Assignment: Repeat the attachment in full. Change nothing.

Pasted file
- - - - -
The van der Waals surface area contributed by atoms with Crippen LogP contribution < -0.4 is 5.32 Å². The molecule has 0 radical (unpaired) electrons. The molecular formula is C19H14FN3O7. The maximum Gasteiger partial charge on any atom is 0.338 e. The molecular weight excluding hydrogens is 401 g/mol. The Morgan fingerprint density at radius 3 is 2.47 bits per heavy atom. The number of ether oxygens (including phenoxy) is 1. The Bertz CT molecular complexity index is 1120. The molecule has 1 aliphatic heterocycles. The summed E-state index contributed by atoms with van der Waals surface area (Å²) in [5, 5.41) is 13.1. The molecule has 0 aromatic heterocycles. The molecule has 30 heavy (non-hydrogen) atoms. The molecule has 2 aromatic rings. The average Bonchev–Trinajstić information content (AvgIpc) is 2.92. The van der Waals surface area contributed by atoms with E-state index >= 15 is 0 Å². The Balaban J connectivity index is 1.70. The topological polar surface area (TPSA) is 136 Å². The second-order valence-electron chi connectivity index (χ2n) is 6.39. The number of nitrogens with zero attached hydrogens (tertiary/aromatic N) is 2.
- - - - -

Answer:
The van der Waals surface area contributed by atoms with Crippen LogP contribution < -0.4 is 5.32 Å². The molecule has 0 radical (unpaired) electrons. The molecular formula is C19H14FN3O7. The maximum Gasteiger partial charge on any atom is 0.338 e. The molecular weight excluding hydrogens is 401 g/mol. The Morgan fingerprint density at radius 3 is 2.47 bits per heavy atom. The number of ether oxygens (including phenoxy) is 1. The Bertz CT molecular complexity index is 1120. The molecule has 1 aliphatic heterocycles. The summed E-state index contributed by atoms with van der Waals surface area (Å²) in [5, 5.41) is 13.1. The molecule has 0 aromatic heterocycles. The molecule has 30 heavy (non-hydrogen) atoms. The molecule has 2 aromatic rings. The average Bonchev–Trinajstić information content (AvgIpc) is 2.92. The van der Waals surface area contributed by atoms with E-state index >= 15 is 0 Å². The Balaban J connectivity index is 1.70. The topological polar surface area (TPSA) is 136 Å². The second-order valence-electron chi connectivity index (χ2n) is 6.39. The number of nitrogens with zero attached hydrogens (tertiary/aromatic N) is 2.